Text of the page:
A Neatly Extended Middle Finger: Elizabeth Price
by Andrew Hibbard
In her moving-image and photographic practice, Elizabeth Price sorts through the recent past, building links across disparate traces of material and ideological culture. In this piece, the author explores how the artist deals with this wide range of themes, and how her process of working with text and image excavates lesser-served narratives of Conceptual art.
Cultural and curatorial histories have articulated the museum as a quasi-auteurist project, authored by men such as Alfred Barr and Alexander Dorner. While the ideologies of these histories have been called into question, they remain operative, stretched into the present and put into practice by future generations and factions of mid-level administrators.
For her 2016 video A Restoration, Elizabeth Price made a pass through the collection of Oxford’s Ashmolean and Pitt Rivers museums, the latter an extraordinary example of organizational taxonomies amassed in a Wunderkammer of highly specific vitrines. A Restoration is narrated by an ambiguous “we,” an undefined group of administrators. This “we” is a common thread in Price’s videos; the we of her earlier User Group Disco (2009) is the human resources department of an undefined museum of twentieth-century refuse, serving as mouthpieces for the theories of Theodor Adorno and management expert Henry Mintzberg. In A Restoration, they are tasked with organizing the digital records of Arthur Evans’s excavation of Knossos and materials from Pitt Rivers curator Henry Balfour’s photographic archives—projects that retrospectively stand out for perhaps more for their imagination rather than a fidelity to material evidence. These narrators begin to extort the project’s “ribald energy… to cultivate a further germination” of the files. The project devolves from organizational drudgery into an expressive intervention shattering the logic of museology and historical taxonomy.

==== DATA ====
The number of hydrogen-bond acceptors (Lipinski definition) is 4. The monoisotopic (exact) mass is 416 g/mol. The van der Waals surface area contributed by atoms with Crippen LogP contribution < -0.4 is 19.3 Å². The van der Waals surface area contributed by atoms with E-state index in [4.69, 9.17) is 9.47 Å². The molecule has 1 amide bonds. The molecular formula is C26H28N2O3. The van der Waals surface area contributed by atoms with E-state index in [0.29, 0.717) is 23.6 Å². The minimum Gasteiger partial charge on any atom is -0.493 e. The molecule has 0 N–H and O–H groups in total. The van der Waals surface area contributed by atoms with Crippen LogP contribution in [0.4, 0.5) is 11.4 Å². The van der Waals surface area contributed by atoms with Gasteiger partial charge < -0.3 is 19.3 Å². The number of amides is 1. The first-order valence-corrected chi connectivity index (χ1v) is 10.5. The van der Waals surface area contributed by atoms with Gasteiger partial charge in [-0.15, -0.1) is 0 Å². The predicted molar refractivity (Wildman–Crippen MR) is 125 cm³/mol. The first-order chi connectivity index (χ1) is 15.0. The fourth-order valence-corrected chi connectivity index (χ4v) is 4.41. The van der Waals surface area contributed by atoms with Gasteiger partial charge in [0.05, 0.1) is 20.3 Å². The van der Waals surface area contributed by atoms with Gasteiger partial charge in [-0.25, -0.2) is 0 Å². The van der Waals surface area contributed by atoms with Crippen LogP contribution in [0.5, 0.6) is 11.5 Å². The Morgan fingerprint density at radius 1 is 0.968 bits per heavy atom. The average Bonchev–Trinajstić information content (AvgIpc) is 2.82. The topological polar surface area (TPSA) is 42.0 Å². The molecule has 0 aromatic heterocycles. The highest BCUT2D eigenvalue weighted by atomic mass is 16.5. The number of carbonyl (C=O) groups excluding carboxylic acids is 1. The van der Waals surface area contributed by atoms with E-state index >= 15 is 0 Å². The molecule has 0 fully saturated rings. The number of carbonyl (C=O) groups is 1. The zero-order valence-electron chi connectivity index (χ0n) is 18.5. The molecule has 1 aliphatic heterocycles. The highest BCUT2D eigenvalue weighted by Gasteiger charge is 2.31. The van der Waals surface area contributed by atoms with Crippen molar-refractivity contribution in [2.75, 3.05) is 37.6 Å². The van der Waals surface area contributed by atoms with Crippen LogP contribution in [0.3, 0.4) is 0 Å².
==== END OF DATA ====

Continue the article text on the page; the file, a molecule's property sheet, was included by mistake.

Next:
A Restoration bears the stylistic hallmarks of Price’s video work: digitized archival footage and CGI form a visual montage narrated through text and sometimes a computerized voice, usually coded to sound female. The accumulation of information and text starts to bend the source material into a speculative fantasy, undermining the assumed logic of said source material. Text, sound, and image unite to make a mess of our past, and the editing lends a rhythm, invoking a new energy—alluring, mournful, anarchic. Price’s concerns are, broadly, material culture and ideologies of the recent past, and her engagement with text and image is rooted in Conceptual art. In the work of artists such as Douglas Huebler or Joseph Kosuth at the end of the 1960s, text strove for what Rosalind Krauss called a “mute presence.” Language as language. Benjamin Buchloh notes that this aesthetic was born of a then-emerging postwar middle class, projected as a kind of social normal: “This class’s social identity is, namely, as one of merely administering labor and production (rather than producing) and of the distribution of commodities.”1 While subsequent generations of artists working in this vein have debunked the “mute presence” of language, Price has sussed out the class leanings of Conceptual art’s relation to language and its forms (especially typing) through the suggestion of social status through her narrative choruses and her frequent use of office-standard fonts, principally (especially in earlier video works) the Microsoft-standard Arial.2 In A Restoration, the narrators are driven by their file-sorting middle-management boredom to invent anew from the collection. “Through conscientious attention to its repetitive procedures, we have developed a dexterous facility at the keyboard, with the mouse, and this has permitted a slight but expressive variation in the flows of our work. From time to time, we neatly extend our middle fingers further than is necessary. We flex our wrists, roll our thumbs.” In the space of the screen—not insignificantly, the same space as Price’s work—these digital laborers invent a new virtual world, born of their desire to escape their monotonous work. If this is a cataclysmic reordering of museological systems, it draws a parallel to the founding logic of museum, similarly fueled by a desire to see the world in a certain way.